Drought Hastening Cow, Heifer Cull

Drought advanced rapidly across Oklahoma in July, said Oklahoma State University Extension Livestock Specialist Derrell Peel, in a letter to Extension Agents called Cow-Calf Corner, and the beef industry is poised to see the largest single-year beef cow herd decrease in more than 35 years.

At the end of June, the National Weather Service Drought Monitor showed 30.8% of Oklahoma was in some stage of drought with another 15.2% abnormally dry, Peel said.  Four weeks later, it showed 100% of the state was dry with 99.8% in some stage of drought.  In fact, 92.1% of the state was Severe drought or worse.




Increased feeder cattle numbers at auction also indicated early weaning of calves and early marketings of summer grazing cattle, Peel said.  Calf prices dropped as these calves accelerated seasonal price pressure.  Calf prices recovered somewhat the last week of July, but large seasonal supplies of heavy feeder cattle likely will be augmented by the drought-forced cattle movement.

July’s rapidly advancing drought pushed Oklahoma auction volumes higher as more cows were culled, he said.  The July volume of slaughter cows and bulls was more than double last year in Oklahoma auctions.

The cull cow market was overwhelmed, and prices were sharply lower, Peel said.  In Oklahoma City, boning cow prices decreased from $89.51 per cwt the last week of June to an average of $66.70 the last two weeks of July.  Boning cow prices also were lower from Kansas south through Texas.

Cull cow prices generally decreased around the country in July with the sharpest decreases in the central and southern plains, Peel said.  However, in some markets, cull cow prices recovered slightly the last week of July.




Nationally, beef cow slaughter continued a double-digit pace in July, he said.  Beef cow slaughter through mid-July is up 14.1% for the year to date.  This means, year over year percentage increases in beef cow slaughter may be smaller in the second half, compared with increased slaughter last year.

However, beef cow slaughter would have to drop to a level less than 6% over last year for the remainder of the year for the annual slaughter to not be double-digit higher, Peel said.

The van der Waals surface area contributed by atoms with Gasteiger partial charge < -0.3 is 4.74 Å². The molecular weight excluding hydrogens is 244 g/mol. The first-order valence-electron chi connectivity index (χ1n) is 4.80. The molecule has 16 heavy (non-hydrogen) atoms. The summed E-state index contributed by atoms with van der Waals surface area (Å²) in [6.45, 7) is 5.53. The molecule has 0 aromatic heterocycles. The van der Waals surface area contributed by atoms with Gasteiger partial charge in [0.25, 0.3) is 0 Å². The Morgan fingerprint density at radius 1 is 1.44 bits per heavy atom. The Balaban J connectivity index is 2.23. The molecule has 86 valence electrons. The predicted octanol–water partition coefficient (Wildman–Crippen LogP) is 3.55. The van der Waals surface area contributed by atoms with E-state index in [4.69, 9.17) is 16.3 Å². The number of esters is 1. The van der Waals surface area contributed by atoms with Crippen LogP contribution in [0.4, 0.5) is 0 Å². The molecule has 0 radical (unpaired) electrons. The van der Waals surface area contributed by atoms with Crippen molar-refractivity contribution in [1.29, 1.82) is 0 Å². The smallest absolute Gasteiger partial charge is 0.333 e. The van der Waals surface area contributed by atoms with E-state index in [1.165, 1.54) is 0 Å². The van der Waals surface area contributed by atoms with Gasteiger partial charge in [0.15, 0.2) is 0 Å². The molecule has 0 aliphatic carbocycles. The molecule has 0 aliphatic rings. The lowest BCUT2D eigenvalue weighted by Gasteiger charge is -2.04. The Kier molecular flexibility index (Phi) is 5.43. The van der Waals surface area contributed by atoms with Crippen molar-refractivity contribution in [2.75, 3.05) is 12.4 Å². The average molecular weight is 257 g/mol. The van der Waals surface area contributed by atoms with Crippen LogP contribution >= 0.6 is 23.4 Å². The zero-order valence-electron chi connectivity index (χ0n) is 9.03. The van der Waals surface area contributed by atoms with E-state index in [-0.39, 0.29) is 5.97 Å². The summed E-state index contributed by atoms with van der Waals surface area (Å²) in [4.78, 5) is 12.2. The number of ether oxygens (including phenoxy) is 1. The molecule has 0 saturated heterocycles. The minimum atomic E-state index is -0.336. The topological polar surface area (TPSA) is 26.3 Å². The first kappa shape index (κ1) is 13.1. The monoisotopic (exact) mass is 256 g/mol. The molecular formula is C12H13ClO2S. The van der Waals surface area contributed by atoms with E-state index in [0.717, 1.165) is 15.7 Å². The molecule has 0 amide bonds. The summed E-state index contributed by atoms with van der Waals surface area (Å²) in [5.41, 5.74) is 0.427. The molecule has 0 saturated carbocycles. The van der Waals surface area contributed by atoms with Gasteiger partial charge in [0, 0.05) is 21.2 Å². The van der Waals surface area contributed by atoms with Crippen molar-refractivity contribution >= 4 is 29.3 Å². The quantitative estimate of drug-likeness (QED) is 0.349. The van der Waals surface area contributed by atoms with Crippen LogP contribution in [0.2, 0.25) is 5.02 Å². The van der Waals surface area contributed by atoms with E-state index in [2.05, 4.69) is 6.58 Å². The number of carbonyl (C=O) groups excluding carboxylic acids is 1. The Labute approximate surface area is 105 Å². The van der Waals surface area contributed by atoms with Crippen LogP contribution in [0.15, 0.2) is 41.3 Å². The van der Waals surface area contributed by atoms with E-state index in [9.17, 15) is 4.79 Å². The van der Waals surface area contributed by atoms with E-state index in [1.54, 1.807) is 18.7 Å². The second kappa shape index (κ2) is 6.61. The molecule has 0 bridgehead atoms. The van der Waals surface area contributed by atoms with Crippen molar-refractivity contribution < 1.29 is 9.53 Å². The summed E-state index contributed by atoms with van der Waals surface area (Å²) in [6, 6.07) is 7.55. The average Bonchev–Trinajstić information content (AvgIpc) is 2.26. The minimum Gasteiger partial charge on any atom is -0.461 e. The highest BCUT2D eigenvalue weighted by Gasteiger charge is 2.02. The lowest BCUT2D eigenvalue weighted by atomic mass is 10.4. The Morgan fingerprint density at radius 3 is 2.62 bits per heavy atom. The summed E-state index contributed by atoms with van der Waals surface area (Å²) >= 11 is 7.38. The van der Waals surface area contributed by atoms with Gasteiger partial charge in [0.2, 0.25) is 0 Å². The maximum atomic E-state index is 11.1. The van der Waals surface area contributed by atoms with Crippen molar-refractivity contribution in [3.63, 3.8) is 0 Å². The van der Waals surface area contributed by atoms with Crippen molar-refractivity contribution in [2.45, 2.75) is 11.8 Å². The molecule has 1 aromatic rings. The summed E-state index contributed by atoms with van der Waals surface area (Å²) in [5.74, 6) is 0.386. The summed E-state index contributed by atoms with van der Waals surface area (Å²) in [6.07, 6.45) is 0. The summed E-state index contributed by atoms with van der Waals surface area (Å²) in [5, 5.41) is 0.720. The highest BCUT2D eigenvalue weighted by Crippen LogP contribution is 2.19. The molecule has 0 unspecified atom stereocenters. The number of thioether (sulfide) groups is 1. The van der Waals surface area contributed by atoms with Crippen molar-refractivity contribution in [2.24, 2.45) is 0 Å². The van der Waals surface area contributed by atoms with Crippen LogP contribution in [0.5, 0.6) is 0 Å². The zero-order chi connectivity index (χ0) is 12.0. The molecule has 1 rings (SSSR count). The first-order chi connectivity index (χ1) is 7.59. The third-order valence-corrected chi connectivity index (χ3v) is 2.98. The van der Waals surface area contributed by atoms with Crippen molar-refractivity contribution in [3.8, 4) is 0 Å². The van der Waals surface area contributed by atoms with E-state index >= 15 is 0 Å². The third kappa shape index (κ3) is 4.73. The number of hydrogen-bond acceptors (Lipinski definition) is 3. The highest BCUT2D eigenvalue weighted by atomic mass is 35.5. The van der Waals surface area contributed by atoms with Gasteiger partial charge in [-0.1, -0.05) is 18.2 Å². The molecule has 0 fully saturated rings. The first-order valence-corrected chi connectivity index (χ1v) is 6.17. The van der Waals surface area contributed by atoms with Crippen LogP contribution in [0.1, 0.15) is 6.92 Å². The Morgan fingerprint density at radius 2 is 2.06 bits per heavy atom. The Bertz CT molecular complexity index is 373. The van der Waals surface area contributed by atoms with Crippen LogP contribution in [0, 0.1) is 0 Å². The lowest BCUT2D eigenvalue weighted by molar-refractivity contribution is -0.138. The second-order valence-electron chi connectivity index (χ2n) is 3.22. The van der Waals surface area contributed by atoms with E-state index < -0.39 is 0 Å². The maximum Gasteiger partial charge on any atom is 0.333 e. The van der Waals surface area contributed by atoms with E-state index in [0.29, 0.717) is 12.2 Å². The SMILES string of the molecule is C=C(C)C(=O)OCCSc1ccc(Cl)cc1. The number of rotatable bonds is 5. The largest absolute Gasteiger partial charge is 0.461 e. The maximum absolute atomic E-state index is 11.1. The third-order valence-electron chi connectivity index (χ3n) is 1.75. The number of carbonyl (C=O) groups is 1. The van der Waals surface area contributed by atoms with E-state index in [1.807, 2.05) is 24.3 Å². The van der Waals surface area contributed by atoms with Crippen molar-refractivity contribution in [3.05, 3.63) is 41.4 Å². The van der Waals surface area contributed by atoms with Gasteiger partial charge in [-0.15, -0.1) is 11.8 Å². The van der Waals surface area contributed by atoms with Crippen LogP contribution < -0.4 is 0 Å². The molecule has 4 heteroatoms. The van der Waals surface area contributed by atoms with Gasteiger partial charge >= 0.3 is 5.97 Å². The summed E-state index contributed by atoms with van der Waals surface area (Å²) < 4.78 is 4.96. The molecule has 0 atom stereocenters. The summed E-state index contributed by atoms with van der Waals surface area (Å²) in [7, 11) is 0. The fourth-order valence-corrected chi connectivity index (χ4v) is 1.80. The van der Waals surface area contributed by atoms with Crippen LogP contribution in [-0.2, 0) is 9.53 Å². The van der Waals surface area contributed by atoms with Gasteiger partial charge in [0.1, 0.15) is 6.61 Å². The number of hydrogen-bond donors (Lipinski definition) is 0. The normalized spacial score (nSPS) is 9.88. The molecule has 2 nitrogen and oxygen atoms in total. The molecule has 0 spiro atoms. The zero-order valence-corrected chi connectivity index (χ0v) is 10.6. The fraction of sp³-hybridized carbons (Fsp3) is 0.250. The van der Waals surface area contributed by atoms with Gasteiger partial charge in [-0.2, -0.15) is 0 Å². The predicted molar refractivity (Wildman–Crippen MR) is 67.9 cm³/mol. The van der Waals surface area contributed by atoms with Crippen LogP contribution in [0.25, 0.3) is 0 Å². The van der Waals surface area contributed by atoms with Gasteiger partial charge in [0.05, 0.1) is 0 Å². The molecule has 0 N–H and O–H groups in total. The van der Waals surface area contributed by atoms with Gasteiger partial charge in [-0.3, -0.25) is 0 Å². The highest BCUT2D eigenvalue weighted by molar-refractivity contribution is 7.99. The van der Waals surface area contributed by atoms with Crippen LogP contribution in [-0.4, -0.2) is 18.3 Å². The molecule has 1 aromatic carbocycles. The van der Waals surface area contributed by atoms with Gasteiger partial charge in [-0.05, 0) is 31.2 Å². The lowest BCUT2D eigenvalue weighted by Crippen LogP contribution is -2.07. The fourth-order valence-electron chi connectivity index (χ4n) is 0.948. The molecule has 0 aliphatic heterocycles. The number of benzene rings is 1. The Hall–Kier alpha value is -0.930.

Heifer slaughter is up 3.9% so far this year, he said.  The July 1 inventory of heifers in feedlots was up 2.9% over last year and confirms heifers continue to be diverted into feeder channels rather being retained for breeding.

The mid-year cattle inventory showed the beef cow herd was down 2.4% year over year and the inventory of beef replacement heifers was down 3.5% from last year, Peel said.




The USDA reported formula and contract base prices for live FOB steers and heifers this week ranged from $135.00 to $142.13 per cwt, compared with last week’s range of $136.00 to $150.00.  FOB dressed steers, and heifers went for $214.80 to $217.25 per cwt, versus $213.91 to $219.67.

The USDA choice cutout Wednesday was down $0.52 per cwt at $267.94, while select was down $0.25 at $241.30.  The choice/select spread narrowed to $26.64 from $26.91 with 67 loads of fabricated product and 39 loads of trimmings and grinds sold into the spot market.

The USDA said basis bids for corn from feeders in the Southern Plains were steady at $2.60 to $2.70 a bushel over the Sep futures and for southwest Kansas were unchanged at $0.10 over Sep, which settled at $5.91 1/2, up $0.00 1/4.

The CME Feeder Cattle Index for the seven days ended Tuesday was $174.04 per cwt down $0.36.  This compares with Wednesday’s Aug contract settlement of $179.35, up $1.22.